Wednesday, February 25, 2015

album review: 'dark sky paradise' by big sean

I haven't been looking forward to this.

Because those of you who are familiar with this series probably know that I'm not a fan of Big Sean, something that seems to baffle his bewildering number of fans. And if you take a look at just his highest charting singles, it'd be hard to disagree with that. This is a rapper whose first and biggest hit was a song with Nicki Minaj called 'A$$' that seemed to be made on a bet to see how asinine hip-hop could be - no pun intended. This was a guy who for no adequately explained reason showed up on a Fall Out Boy record on what was otherwise a good song to completely miss the point with sixteen bars delivered in a nasal whine that completely lacked presence or lyrical punch and stole a punchline from goddamn Simple Plan.

But those were aesthetic quibbles - going deeper, was there anything more to him? Well, I'll say this, at his best, he worked with some producers that I did like such as No ID and he did have personality, which can do a fair bit to redeem lyrical deficiencies. And while Big Sean is not a terrible technical lyricist, his punchlines are so basic and corny and his vocal style is so cartoonishly nasal that I only really find him entertaining when he's trying to be funny - which isn't often. Coupled with incredibly thin subject matter that barely descriptive or interesting, there's so little dimension to Big Sean for me to grasp beyond the moments that just irritate me. And don't even get me started on songs where he's trying to be hard - I'm sorry, but he's got nowhere near the heavier timbre in his voice to pull that off. He doesn't sound imposing or threatening, he sounds laughable - and the sad fact is that the majority of the time he's either not funny or not trying to be funny.

That said, when I heard that the title of this album was Dark Sky Paradise, I laughed my ass off - as I said, we wouldn't let symphonic metal or goth rock get away with that, and somehow Big Sean's getting a pass, coupled with some pretty damn awful opening singles to boot? And I wasn't enthused by the changes in his producer line-up either - you swapped out No ID and The Neptunes for Mike Will Made It and DJ Mustard? Sure, you might have gotten what is popular right this second, but dark minimalism and atmosphere was the last thing Big Sean needed for his usual bars of clumsy bragging. But you all kept asking that I cover this, so what did we get?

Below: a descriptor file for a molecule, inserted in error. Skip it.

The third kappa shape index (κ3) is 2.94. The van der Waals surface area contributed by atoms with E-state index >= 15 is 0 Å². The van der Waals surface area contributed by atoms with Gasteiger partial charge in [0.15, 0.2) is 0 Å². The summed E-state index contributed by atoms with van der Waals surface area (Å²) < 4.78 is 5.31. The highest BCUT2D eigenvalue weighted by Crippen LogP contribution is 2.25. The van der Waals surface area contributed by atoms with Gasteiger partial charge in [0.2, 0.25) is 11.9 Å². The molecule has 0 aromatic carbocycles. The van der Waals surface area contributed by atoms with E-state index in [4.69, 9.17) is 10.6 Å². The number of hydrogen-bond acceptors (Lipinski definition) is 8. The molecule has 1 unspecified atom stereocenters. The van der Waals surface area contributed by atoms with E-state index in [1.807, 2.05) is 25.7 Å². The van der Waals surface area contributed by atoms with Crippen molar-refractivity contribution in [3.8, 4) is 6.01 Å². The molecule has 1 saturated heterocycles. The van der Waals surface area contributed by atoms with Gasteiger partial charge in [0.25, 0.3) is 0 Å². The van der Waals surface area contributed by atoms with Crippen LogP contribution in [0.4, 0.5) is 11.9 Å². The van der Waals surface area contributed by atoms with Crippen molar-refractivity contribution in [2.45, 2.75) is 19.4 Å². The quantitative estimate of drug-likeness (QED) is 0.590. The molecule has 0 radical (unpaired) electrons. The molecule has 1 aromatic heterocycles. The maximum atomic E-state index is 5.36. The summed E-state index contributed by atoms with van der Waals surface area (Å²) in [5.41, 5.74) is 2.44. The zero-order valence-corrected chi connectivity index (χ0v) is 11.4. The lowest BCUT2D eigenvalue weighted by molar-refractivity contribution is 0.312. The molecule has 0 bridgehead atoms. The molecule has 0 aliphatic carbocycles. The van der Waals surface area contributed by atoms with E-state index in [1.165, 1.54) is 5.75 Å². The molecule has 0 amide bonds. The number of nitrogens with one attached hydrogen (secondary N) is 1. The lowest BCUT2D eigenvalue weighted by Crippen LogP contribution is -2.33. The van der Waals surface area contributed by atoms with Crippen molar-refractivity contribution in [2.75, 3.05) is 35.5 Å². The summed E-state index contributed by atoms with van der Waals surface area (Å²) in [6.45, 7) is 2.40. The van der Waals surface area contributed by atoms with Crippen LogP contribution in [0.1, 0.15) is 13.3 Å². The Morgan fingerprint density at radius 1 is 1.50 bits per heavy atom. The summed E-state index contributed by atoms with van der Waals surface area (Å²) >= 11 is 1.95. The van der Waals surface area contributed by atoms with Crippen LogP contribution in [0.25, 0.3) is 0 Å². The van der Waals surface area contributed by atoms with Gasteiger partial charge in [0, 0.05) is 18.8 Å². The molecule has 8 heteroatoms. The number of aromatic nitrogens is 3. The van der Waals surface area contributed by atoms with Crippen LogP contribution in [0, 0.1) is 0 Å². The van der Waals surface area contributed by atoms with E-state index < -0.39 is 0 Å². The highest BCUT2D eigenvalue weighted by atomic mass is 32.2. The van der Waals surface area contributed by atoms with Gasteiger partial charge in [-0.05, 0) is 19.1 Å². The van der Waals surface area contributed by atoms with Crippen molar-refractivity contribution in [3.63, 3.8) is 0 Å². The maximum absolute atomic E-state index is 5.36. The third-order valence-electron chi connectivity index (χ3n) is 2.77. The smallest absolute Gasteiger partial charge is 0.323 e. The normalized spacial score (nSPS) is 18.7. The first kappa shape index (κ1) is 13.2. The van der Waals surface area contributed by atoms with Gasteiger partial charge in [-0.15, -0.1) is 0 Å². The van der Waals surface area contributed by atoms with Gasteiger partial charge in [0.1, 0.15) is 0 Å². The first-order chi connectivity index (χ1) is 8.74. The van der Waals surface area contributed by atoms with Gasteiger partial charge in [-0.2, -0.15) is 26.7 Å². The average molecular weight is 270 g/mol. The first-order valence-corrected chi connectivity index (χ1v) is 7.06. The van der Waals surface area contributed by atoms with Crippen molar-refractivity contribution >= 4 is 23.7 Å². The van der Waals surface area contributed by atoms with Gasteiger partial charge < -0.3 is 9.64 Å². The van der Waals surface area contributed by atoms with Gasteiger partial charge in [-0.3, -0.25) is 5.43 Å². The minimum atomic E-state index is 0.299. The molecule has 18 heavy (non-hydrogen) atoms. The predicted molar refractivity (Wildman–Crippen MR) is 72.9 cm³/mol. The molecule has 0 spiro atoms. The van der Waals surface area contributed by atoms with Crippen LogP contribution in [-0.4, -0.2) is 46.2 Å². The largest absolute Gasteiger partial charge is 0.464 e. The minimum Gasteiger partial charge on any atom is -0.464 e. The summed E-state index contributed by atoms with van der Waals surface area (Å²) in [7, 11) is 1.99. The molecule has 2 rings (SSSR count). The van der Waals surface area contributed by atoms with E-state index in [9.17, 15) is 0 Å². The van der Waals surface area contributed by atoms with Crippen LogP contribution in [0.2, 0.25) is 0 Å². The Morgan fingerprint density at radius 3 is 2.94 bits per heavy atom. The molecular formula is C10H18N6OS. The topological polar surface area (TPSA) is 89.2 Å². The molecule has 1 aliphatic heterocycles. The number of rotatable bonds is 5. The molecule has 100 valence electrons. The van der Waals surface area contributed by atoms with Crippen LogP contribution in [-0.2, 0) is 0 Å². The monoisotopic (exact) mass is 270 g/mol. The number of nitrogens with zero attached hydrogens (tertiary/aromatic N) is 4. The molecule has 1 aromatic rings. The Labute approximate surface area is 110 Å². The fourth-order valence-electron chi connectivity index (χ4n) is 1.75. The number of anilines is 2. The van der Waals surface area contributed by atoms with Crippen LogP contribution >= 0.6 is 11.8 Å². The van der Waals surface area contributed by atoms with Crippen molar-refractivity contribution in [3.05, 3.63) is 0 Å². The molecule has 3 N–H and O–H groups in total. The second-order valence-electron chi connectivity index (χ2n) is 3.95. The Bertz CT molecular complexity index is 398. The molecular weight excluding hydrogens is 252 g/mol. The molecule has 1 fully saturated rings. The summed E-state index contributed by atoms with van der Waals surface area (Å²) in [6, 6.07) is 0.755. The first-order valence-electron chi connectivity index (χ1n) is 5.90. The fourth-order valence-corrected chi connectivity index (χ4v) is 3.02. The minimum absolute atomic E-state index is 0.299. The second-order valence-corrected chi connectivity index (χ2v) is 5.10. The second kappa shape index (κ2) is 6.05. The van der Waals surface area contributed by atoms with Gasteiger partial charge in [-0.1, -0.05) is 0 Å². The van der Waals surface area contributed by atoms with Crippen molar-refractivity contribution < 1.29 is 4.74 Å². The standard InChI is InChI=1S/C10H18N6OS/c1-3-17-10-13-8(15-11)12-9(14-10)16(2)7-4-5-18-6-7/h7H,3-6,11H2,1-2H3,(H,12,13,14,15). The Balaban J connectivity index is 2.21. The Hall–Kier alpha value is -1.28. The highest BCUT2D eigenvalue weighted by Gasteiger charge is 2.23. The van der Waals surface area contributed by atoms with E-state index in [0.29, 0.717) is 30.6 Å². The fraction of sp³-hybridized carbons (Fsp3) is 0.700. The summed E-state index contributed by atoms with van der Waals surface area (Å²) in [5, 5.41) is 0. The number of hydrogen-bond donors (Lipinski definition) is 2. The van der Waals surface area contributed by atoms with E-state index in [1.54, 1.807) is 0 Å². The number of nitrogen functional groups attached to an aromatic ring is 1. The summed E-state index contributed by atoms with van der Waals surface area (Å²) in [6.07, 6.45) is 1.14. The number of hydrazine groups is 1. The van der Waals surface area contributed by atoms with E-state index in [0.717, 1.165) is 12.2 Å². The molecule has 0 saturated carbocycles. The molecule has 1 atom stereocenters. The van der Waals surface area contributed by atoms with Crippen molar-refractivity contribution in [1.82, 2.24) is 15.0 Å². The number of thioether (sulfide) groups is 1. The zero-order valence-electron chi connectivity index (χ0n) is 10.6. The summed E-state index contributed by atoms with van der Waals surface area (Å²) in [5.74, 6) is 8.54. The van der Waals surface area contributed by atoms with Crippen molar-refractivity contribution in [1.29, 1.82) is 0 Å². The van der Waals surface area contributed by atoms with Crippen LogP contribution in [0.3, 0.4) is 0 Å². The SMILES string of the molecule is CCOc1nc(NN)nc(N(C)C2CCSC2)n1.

Well, honestly, it was a bit better than I was expecting. I'm not saying this album is anything close to great or awesome or within spitting distance of the stronger rap records this year, but it's not terrible and does show Big Sean steadily improving. And while there are definitely songs that were pretty damn bad, there were also a few songs that showed some promise, enough that I can kind of start to see what people might see in this guy. 

So let's get the obvious issues that haven't gone away with Big Sean out of the way first. I'm still not a fan of his more nasal delivery, especially when he tries to get hyped up and just comes across as unnecessarily exaggerated. And I'm torn whether this is him lacking charisma or him trying to play up the more cartoonish side, because what's odd is that it feels very much like an affectation he puts on, because there are points where he does intensify his flow and delivery and it's not nearly as bad. And I think I've nailed down my issue with his technical wordplay: he tries to cram too many words into each bar instead of maintaining any sort of syllabic structure or meter. The frustrating thing is that if he cut out the filler words and put his bars through a tighter edit, he could land tighter punches - sure, it wouldn't get rid of him rhyming words with themselves or repeating words and phrases to fill up space or the corny as hell punchlines, but it'd be a step in the right direction.